Marie-Laure lives with her father in Paris near the Museum of Natural History, where he works as the master of its thousands of locks. When she is six, Marie-Laure goes blind and her father builds a perfect miniature of their neighborhood so she can memorize it by touch and navigate her way home. When she is twelve, the Nazis occupy Paris and father and daughter flee to the walled citadel of Saint-Malo, where Marie-Laure’s reclusive great-uncle lives in a tall house by the sea. With them they carry what might be the museum’s most valuable and dangerous jewel.
In a mining town in Germany, the orphan Werner grows up with his younger sister, enchanted by a crude radio they find. Werner becomes an expert at building and fixing these crucial new instruments, a talent that wins him a place at a brutal academy for Hitler Youth, then a special assignment to track the resistance. More and more aware of the human cost of his intelligence, Werner travels through the heart of the war and, finally, into Saint-Malo, where his story and Marie-Laure’s converge.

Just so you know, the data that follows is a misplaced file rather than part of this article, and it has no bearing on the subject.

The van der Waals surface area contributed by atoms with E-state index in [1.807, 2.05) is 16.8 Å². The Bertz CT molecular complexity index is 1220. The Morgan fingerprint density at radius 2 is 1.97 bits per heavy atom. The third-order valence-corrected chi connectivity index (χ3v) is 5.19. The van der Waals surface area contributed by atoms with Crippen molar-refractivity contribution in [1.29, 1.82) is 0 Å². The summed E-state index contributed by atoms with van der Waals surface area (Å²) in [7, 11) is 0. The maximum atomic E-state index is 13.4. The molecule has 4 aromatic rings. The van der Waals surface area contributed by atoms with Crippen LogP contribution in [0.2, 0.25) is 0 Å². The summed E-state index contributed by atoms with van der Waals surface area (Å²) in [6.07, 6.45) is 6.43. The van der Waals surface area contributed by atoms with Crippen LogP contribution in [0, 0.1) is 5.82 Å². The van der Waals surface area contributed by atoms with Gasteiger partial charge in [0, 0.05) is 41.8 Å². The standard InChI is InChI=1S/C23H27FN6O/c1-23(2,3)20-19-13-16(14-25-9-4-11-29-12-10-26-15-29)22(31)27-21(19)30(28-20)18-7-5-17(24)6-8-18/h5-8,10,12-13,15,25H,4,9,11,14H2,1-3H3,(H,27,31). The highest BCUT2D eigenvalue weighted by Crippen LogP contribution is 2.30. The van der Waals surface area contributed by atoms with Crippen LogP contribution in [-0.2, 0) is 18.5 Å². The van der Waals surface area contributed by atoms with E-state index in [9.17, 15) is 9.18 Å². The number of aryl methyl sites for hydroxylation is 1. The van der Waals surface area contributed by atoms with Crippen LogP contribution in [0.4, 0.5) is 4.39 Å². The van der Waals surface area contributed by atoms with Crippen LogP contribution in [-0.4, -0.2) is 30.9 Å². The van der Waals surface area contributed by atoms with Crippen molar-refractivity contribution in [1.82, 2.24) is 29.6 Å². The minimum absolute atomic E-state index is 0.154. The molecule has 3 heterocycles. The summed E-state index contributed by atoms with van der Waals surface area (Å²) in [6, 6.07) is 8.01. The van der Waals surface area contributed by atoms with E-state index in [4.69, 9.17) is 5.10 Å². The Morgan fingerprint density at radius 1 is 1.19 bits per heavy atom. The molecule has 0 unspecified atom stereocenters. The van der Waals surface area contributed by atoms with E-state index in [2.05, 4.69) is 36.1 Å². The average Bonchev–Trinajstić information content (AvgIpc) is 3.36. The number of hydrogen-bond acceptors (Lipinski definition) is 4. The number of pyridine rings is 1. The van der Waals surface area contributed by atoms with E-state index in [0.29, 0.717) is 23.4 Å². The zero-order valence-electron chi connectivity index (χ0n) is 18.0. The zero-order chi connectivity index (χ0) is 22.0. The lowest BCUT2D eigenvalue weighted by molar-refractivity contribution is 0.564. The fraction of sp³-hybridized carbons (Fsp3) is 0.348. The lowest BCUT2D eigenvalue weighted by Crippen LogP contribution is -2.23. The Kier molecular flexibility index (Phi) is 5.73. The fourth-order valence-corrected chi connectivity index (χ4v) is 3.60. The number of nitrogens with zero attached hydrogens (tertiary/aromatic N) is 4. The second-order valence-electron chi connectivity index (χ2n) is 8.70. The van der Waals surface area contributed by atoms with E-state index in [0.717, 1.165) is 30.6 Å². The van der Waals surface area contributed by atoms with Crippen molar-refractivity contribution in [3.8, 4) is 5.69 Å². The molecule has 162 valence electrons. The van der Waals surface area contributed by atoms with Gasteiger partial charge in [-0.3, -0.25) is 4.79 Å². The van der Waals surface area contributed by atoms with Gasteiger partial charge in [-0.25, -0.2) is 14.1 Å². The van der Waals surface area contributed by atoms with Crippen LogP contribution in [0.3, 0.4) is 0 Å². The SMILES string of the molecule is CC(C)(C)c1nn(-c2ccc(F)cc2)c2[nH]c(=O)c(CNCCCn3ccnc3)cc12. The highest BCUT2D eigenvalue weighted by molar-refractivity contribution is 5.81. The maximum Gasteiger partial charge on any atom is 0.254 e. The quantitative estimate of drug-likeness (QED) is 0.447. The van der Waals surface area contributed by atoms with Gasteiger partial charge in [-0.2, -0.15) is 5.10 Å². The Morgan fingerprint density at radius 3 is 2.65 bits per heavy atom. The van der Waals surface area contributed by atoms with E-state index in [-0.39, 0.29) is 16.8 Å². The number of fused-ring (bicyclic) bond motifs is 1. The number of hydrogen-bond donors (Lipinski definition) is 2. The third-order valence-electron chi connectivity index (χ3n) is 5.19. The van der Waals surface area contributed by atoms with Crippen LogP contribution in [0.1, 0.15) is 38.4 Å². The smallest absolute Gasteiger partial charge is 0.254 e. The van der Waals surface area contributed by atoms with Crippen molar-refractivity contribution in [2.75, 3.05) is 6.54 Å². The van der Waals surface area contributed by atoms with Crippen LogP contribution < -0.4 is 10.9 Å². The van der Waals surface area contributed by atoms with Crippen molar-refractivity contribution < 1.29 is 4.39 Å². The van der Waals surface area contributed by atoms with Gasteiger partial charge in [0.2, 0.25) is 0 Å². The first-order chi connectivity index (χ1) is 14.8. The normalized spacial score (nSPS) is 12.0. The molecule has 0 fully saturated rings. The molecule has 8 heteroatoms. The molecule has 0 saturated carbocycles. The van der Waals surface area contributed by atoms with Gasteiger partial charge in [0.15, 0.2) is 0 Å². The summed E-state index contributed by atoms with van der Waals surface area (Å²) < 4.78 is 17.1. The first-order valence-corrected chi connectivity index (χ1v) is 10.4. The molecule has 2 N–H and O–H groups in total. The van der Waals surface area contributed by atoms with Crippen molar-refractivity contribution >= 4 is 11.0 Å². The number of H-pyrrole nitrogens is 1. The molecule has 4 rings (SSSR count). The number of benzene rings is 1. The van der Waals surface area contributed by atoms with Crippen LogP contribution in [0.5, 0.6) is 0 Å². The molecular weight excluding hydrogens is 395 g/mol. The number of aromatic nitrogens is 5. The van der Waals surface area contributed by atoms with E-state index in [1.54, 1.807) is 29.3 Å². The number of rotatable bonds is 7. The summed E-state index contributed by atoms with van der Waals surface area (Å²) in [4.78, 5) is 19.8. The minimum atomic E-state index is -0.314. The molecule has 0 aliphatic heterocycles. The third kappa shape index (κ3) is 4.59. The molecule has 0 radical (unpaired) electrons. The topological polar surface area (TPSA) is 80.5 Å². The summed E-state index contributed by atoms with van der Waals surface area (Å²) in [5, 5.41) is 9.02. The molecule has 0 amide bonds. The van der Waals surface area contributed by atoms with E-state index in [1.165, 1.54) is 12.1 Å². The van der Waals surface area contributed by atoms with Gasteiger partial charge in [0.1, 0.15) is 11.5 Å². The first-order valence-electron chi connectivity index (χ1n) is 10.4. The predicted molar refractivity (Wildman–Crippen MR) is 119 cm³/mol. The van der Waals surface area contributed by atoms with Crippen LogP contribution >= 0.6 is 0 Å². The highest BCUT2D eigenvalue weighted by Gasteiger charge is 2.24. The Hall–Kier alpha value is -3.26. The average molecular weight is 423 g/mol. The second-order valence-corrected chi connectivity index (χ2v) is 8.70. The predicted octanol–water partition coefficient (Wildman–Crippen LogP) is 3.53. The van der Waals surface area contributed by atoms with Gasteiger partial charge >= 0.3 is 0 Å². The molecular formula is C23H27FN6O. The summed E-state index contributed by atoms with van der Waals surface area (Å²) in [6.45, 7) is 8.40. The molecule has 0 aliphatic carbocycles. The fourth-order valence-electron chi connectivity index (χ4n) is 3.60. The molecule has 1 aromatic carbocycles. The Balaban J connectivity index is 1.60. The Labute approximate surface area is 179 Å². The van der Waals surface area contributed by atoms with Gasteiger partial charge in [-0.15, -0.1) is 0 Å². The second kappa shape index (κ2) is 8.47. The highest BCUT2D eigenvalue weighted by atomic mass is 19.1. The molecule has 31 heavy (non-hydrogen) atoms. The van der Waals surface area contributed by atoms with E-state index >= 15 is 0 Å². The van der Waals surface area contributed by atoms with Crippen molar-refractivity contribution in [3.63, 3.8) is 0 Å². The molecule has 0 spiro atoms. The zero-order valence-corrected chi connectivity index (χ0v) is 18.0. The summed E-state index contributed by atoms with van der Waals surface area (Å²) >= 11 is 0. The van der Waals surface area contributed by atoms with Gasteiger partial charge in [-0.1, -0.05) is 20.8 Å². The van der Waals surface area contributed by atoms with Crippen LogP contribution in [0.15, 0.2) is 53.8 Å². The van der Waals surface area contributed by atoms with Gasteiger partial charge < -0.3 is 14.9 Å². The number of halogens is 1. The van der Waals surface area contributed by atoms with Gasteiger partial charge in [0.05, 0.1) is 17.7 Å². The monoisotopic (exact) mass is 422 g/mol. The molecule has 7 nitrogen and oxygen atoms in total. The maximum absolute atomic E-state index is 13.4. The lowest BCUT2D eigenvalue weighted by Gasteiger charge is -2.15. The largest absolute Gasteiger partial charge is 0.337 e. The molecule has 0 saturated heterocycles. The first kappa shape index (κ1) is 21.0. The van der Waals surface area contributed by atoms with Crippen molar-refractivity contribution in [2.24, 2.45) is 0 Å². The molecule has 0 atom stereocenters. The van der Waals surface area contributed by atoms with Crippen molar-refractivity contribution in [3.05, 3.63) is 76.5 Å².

WHAT I THOUGHT:
I loved this story of a blind French girl and a German boy whose stories slowly converge amidst the horror of the Second World War. The book is composed of small vignettes of their lives, as they each struggle to make sense of the madness that is their world. Werner is fascinated by radios, and so is trained to track down the anti-Nazi resistance. Marie-Laure escapes the invasion of Paris with her father and makes it to the old walled town of Saint-Malo where her reclusive uncle remembers his past with an old radio transmitter. When Marie-Laure’s father is arrested, she and her uncle begin to surreptitiously use his old radio to help those fighting to resist the German occupation. And so the two story lines converge, with heart-breaking results. A truly compelling and moving novel.